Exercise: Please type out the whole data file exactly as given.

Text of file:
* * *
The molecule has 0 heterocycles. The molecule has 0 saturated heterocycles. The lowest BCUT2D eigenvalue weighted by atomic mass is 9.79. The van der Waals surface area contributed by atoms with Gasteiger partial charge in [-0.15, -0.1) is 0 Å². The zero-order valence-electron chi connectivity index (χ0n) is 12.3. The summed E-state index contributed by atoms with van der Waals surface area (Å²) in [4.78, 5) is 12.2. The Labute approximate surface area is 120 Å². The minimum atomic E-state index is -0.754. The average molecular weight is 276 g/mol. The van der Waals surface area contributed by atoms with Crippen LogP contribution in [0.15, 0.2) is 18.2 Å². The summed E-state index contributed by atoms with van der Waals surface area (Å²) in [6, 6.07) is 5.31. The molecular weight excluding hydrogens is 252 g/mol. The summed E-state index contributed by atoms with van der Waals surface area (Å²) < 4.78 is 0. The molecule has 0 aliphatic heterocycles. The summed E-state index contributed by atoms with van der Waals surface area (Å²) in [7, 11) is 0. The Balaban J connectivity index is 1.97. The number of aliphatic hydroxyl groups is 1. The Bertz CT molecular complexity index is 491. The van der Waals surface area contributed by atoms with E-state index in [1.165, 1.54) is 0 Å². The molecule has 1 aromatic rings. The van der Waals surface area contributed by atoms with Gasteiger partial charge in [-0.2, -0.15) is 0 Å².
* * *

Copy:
The molecule has 0 heterocycles. The molecule has 0 saturated heterocycles. The lowest BCUT2D eigenvalue weighted by atomic mass is 9.79. The van der Waals surface area contributed by atoms with Gasteiger partial charge in [-0.15, -0.1) is 0 Å². The zero-order valence-electron chi connectivity index (χ0n) is 12.3. The summed E-state index contributed by atoms with van der Waals surface area (Å²) in [4.78, 5) is 12.2. The Labute approximate surface area is 120 Å². The minimum atomic E-state index is -0.754. The average molecular weight is 276 g/mol. The van der Waals surface area contributed by atoms with Crippen LogP contribution in [0.15, 0.2) is 18.2 Å². The summed E-state index contributed by atoms with van der Waals surface area (Å²) in [6, 6.07) is 5.31. The molecular weight excluding hydrogens is 252 g/mol. The summed E-state index contributed by atoms with van der Waals surface area (Å²) < 4.78 is 0. The molecule has 0 aliphatic heterocycles. The summed E-state index contributed by atoms with van der Waals surface area (Å²) in [7, 11) is 0. The Balaban J connectivity index is 1.97. The number of aliphatic hydroxyl groups is 1. The Bertz CT molecular complexity index is 491. The van der Waals surface area contributed by atoms with E-state index in [1.165, 1.54) is 0 Å². The molecule has 1 aromatic rings. The van der Waals surface area contributed by atoms with Gasteiger partial charge in [-0.2, -0.15) is 0 Å².